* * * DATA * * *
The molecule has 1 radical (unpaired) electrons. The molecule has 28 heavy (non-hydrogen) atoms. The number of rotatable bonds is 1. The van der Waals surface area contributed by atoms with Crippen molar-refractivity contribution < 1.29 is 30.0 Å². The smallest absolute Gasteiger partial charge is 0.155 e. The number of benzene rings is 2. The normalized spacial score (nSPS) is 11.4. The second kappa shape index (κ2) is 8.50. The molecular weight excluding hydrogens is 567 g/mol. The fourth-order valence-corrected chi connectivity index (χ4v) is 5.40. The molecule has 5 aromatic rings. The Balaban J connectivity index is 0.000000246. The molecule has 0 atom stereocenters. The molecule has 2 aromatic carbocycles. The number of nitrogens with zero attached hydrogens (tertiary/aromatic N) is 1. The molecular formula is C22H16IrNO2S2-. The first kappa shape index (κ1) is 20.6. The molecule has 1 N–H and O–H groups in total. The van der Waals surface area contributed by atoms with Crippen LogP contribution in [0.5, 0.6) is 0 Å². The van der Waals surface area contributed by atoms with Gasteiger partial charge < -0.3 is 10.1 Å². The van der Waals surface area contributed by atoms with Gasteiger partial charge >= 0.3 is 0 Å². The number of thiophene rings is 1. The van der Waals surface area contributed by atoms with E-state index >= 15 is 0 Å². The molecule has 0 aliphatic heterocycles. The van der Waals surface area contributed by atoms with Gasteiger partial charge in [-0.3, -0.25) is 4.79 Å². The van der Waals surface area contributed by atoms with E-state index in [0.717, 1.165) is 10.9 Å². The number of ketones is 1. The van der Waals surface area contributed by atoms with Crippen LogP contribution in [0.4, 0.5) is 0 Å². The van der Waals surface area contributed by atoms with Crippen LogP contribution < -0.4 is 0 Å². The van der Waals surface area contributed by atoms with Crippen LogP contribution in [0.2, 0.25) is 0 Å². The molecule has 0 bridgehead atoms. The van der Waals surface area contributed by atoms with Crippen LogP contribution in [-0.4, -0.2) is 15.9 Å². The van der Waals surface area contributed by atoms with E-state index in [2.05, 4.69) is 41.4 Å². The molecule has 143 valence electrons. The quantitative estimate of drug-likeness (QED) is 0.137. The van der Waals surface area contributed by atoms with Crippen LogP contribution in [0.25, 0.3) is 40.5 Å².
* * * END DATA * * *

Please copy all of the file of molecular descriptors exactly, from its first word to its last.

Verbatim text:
The molecule has 1 radical (unpaired) electrons. The molecule has 28 heavy (non-hydrogen) atoms. The number of rotatable bonds is 1. The van der Waals surface area contributed by atoms with Crippen molar-refractivity contribution < 1.29 is 30.0 Å². The smallest absolute Gasteiger partial charge is 0.155 e. The number of benzene rings is 2. The normalized spacial score (nSPS) is 11.4. The second kappa shape index (κ2) is 8.50. The molecular weight excluding hydrogens is 567 g/mol. The fourth-order valence-corrected chi connectivity index (χ4v) is 5.40. The molecule has 5 aromatic rings. The Balaban J connectivity index is 0.000000246. The molecule has 0 atom stereocenters. The molecule has 2 aromatic carbocycles. The number of nitrogens with zero attached hydrogens (tertiary/aromatic N) is 1. The molecular formula is C22H16IrNO2S2-. The first kappa shape index (κ1) is 20.6. The molecule has 1 N–H and O–H groups in total. The van der Waals surface area contributed by atoms with Crippen LogP contribution in [0.5, 0.6) is 0 Å². The van der Waals surface area contributed by atoms with Gasteiger partial charge < -0.3 is 10.1 Å². The van der Waals surface area contributed by atoms with Gasteiger partial charge >= 0.3 is 0 Å². The number of thiophene rings is 1. The van der Waals surface area contributed by atoms with E-state index >= 15 is 0 Å². The molecule has 0 aliphatic heterocycles. The van der Waals surface area contributed by atoms with Gasteiger partial charge in [-0.3, -0.25) is 4.79 Å². The van der Waals surface area contributed by atoms with E-state index in [0.717, 1.165) is 10.9 Å². The number of ketones is 1. The van der Waals surface area contributed by atoms with Crippen LogP contribution in [0.4, 0.5) is 0 Å². The van der Waals surface area contributed by atoms with Crippen LogP contribution < -0.4 is 0 Å². The van der Waals surface area contributed by atoms with Crippen LogP contribution in [0.2, 0.25) is 0 Å². The molecule has 0 bridgehead atoms. The van der Waals surface area contributed by atoms with Crippen LogP contribution in [-0.4, -0.2) is 15.9 Å². The van der Waals surface area contributed by atoms with E-state index in [2.05, 4.69) is 41.4 Å². The molecule has 143 valence electrons. The quantitative estimate of drug-likeness (QED) is 0.137. The van der Waals surface area contributed by atoms with Crippen LogP contribution in [0.25, 0.3) is 40.5 Å².